The last time I was up at Downsview Park it was 1984 and it was to see Pope John Paul II. All I remember was my dad making my sisters and I trudge through the mud to get there. The day was spiritually and life changing albeit a tad wet.
Toronto received a lot of rain on the evening of Friday Sept 5th thus making us wonder – what will the state of Downsview Park be for Riot Fest & Expo Toronto? Will I be trudging through the mud again decades later in wellies? Indeed.
Upon arriving to the park, I observed the line ups to be quite long just to get into Downsview Park but the mood was high for Riot Fest & Expo Toronto. In the sea of ‘Billy Talent’ t-shirt wearers, ripped nylons and people giddy about finally seeing The Cure – the day was well on its way.
We were greeted by a wrestling ring with lookalike WWF wrestlers in full regalia getting it on. The activity really added a crispy flavour to the carnival ambiance at Riot Fest & Expo Toronto. Besides the wrestling ring and the ominous food stands they were the only signs of what make carnival dreams glossy.
This year four stages greeted us at Riot Fest & Expo Toronto. But there was no signage to direct people which direction they should be going to catch their respective bands. A posted schedule with a map at different locations would have been helpful for the folk who didn’t have access to the Riot Fest & Expo Toronto app.
The Roots and Riot Stage although side by side were a neat idea. But came to be a bottleneck as people travelled between stages. There was a VIP tent in the middle which required another dilemma in navigating the space. A thought, next year to move the food vendor stations to allow more lounge room in the back, remove the VIP in the middle so the standing crowd can mill about easily between the stages.
Clearly, Riot Fest & Expo Toronto has grown since last year’s Fort York location in downtown Toronto. Downsview Park is a palatial and a roomy estate in comparison. With that come logistical pieces that can indeed be ironed out for next year to appease the ‘grumbling crowd’ who had to travel north of Toronto to catch a festival. First world problems mates.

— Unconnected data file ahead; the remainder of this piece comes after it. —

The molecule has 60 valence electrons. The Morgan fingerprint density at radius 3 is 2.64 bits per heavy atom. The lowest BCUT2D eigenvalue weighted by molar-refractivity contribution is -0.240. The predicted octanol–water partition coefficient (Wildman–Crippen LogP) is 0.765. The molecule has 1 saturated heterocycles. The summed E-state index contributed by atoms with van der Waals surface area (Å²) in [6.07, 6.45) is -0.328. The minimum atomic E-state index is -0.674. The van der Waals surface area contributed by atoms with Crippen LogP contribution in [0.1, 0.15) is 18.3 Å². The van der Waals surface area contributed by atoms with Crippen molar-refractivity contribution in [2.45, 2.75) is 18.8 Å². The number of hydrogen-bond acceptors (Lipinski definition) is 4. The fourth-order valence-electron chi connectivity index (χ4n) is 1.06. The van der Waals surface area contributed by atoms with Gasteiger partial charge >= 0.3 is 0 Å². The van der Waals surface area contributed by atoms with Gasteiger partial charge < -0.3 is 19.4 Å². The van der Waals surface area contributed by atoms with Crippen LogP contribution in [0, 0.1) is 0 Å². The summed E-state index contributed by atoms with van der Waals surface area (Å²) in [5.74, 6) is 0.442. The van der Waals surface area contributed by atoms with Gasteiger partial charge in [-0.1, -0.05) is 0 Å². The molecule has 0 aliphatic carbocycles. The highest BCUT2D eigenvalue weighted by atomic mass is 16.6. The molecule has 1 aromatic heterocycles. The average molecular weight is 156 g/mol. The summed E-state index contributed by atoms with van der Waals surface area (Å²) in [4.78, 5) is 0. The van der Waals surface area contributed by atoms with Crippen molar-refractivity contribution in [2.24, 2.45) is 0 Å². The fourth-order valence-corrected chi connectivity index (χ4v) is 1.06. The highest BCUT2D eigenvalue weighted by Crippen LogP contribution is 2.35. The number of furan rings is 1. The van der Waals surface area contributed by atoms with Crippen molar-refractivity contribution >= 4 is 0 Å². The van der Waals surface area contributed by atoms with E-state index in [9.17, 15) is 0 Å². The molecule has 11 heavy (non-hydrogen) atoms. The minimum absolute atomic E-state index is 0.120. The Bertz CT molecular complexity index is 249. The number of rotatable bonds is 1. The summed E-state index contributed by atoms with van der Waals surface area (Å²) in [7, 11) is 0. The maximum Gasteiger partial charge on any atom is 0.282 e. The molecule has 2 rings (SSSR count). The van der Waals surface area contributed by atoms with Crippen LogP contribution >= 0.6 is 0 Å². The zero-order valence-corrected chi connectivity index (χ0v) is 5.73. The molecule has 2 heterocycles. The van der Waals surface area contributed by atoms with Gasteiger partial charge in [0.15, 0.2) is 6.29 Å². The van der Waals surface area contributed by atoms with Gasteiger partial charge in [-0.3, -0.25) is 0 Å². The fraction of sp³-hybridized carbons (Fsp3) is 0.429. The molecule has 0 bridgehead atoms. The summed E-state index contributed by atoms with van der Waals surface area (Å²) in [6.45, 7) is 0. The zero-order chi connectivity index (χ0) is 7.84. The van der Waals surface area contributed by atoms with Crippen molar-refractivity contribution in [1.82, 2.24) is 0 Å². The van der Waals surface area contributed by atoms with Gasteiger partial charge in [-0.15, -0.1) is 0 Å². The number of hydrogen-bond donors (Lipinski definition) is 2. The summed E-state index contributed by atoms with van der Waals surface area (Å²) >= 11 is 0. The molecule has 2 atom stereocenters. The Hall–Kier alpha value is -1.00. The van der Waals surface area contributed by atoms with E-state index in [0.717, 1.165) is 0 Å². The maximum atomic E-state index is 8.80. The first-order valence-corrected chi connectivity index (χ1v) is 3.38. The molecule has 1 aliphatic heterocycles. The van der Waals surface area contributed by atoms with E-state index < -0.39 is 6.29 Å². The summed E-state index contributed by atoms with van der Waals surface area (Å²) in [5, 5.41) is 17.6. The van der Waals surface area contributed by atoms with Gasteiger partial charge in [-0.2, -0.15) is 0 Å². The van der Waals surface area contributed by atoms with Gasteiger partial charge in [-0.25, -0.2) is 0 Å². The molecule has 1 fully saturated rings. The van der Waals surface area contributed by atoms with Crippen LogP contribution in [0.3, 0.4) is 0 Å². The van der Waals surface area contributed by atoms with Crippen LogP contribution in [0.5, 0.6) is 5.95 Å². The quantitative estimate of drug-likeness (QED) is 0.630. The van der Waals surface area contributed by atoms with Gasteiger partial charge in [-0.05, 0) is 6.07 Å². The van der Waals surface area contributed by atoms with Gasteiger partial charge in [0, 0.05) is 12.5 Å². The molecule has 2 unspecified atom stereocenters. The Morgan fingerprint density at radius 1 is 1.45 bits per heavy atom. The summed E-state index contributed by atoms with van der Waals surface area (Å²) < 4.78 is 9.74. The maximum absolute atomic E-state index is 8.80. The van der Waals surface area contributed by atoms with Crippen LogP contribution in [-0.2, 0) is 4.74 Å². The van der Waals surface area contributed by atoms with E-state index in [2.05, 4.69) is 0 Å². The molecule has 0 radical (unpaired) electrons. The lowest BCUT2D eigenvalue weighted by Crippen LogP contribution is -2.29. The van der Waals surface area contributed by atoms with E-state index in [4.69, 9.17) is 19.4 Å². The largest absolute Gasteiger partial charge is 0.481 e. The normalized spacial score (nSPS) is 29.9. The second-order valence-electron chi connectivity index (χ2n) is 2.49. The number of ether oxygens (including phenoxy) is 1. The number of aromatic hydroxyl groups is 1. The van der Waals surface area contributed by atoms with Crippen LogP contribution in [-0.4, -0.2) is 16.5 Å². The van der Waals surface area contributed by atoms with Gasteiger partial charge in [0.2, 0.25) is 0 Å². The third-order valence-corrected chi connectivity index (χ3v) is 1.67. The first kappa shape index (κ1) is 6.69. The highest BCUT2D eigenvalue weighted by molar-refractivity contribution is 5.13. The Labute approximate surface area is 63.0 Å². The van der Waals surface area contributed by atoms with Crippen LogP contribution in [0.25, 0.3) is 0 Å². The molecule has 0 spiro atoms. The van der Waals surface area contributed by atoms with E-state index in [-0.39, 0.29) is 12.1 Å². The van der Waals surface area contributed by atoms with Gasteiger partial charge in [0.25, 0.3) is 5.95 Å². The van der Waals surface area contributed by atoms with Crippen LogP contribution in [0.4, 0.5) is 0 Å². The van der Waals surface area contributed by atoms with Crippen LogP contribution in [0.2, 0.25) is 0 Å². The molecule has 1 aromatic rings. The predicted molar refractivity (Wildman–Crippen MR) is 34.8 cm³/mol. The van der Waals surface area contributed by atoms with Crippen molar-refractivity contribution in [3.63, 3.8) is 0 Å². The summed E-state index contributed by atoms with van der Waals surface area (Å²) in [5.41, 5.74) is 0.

The musical highlights of Day 1
The Afghan Whigs were in fine form for their early afternoon spot. They were not only extremely confident but were having a great time collectively on stage. Under the raucous tracks ‘Parked Outside’, ‘Fountain and Fairfax’ ad ‘Debonair’ lays a lot of darkness. But was delivered in such a way that would do Buckley’s cough medicine proud.
The ‘Modfather’ Paul Weller christened the crowd with a set that would make an old school mod teary. If you weren’t shaking your tail feather to ‘Wake Up The Nation’ and ‘You Do Something To Me’ – clearly you weren’t letting yourself go in the moment.
Death From Above 1979 are one of those bands if you miss them indeed your hearing may thank you but your heart will never experience such excitement again. True Toronto natives at heart they were quick to poke fun at the crowd by saying ‘I bet most of you are from Barrie’. Cheeky. (For my International readers: Barrie is a small town just north of Toronto which hipsters from Toronto would derive joy in picking on). Death From Above 1979’s rambunctious set was fit for kindergarten kids in a fit of a tantrum at a grocery store. ‘Blood On Our Hands’ proved to be a chest pumping memorable performance.
The Flaming Lips set was what a grand magical fable coming to life is made up of. Pop up. Acid like. Who need’s Las Vegas? One can walk around The Flaming Lips performances punctuated in a dreamscape with dollops of fluorescent lollipop colours, Beatles serenades and textured layers that will now be housed in your subconscious for moment’s when you need to ‘check out’ out of the daily grind. ‘Race for the Prize’ mesmerized my fellow audience members like a good trance should do Jim Jones style.
The Cure are athletes and delivered an over two hour set to the crowd that was well worth the price of the Riot Fest & Expo Toronto ticket just in itself. It was robust in classics and new tracks. Nicely mixed together in a stew reminiscent of ‘Disintegration’ days. Dance heavy. Sombre driven melodies. Themes that The Cure is known for and continues to flourish in with some obvious maturing enhancements. Closing with ‘Close To Me’, ‘Why Can’t I Be You?’ and ‘Boys Don’t Cry’ would satiate any fan.
Overall, a visually and musically decadent day at Riot Fest. Looking forward to seeing what Day 2 at Riot Fest & Expo Toronto brings. Happy Sunday everyone! Don’t forget to wear your wellies! Bloody Toronto rain.